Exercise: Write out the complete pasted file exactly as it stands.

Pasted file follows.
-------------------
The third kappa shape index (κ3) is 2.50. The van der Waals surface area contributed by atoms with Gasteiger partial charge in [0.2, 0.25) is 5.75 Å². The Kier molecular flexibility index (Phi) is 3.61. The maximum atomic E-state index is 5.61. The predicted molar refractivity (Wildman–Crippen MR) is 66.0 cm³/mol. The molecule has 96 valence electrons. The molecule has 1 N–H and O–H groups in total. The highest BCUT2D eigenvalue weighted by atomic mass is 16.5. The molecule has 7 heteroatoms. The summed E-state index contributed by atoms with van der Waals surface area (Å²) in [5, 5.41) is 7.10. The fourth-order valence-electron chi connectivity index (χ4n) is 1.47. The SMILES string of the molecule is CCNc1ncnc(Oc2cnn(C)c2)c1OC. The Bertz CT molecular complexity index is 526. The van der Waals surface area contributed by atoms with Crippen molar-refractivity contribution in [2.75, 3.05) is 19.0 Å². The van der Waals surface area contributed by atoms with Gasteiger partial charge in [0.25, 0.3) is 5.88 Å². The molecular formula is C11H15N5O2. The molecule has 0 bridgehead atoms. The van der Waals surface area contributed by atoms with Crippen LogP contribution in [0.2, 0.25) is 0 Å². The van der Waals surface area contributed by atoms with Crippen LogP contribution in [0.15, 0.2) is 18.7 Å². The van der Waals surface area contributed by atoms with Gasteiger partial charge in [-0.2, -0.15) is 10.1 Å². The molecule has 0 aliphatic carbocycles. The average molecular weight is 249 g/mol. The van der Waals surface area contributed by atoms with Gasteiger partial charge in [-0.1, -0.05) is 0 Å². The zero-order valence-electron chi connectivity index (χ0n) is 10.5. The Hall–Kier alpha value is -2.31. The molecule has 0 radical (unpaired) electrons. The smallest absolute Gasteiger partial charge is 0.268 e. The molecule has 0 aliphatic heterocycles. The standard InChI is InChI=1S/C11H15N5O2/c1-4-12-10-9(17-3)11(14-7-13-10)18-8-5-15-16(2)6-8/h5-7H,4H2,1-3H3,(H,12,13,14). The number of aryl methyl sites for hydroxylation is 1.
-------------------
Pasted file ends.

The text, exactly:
The third kappa shape index (κ3) is 2.50. The van der Waals surface area contributed by atoms with Gasteiger partial charge in [0.2, 0.25) is 5.75 Å². The Kier molecular flexibility index (Phi) is 3.61. The maximum atomic E-state index is 5.61. The predicted molar refractivity (Wildman–Crippen MR) is 66.0 cm³/mol. The molecule has 96 valence electrons. The molecule has 1 N–H and O–H groups in total. The highest BCUT2D eigenvalue weighted by atomic mass is 16.5. The molecule has 7 heteroatoms. The summed E-state index contributed by atoms with van der Waals surface area (Å²) in [5, 5.41) is 7.10. The fourth-order valence-electron chi connectivity index (χ4n) is 1.47. The SMILES string of the molecule is CCNc1ncnc(Oc2cnn(C)c2)c1OC. The Bertz CT molecular complexity index is 526. The van der Waals surface area contributed by atoms with Crippen molar-refractivity contribution in [2.75, 3.05) is 19.0 Å². The van der Waals surface area contributed by atoms with Gasteiger partial charge in [0.25, 0.3) is 5.88 Å². The molecular formula is C11H15N5O2. The molecule has 0 bridgehead atoms. The van der Waals surface area contributed by atoms with Crippen LogP contribution in [0.2, 0.25) is 0 Å². The van der Waals surface area contributed by atoms with Crippen LogP contribution in [0.15, 0.2) is 18.7 Å². The van der Waals surface area contributed by atoms with Gasteiger partial charge in [-0.2, -0.15) is 10.1 Å². The molecule has 0 aliphatic carbocycles. The average molecular weight is 249 g/mol. The van der Waals surface area contributed by atoms with Gasteiger partial charge in [-0.1, -0.05) is 0 Å². The zero-order valence-electron chi connectivity index (χ0n) is 10.5. The Hall–Kier alpha value is -2.31. The molecule has 0 radical (unpaired) electrons. The smallest absolute Gasteiger partial charge is 0.268 e. The molecule has 0 aliphatic heterocycles. The standard InChI is InChI=1S/C11H15N5O2/c1-4-12-10-9(17-3)11(14-7-13-10)18-8-5-15-16(2)6-8/h5-7H,4H2,1-3H3,(H,12,13,14). The number of aryl methyl sites for hydroxylation is 1.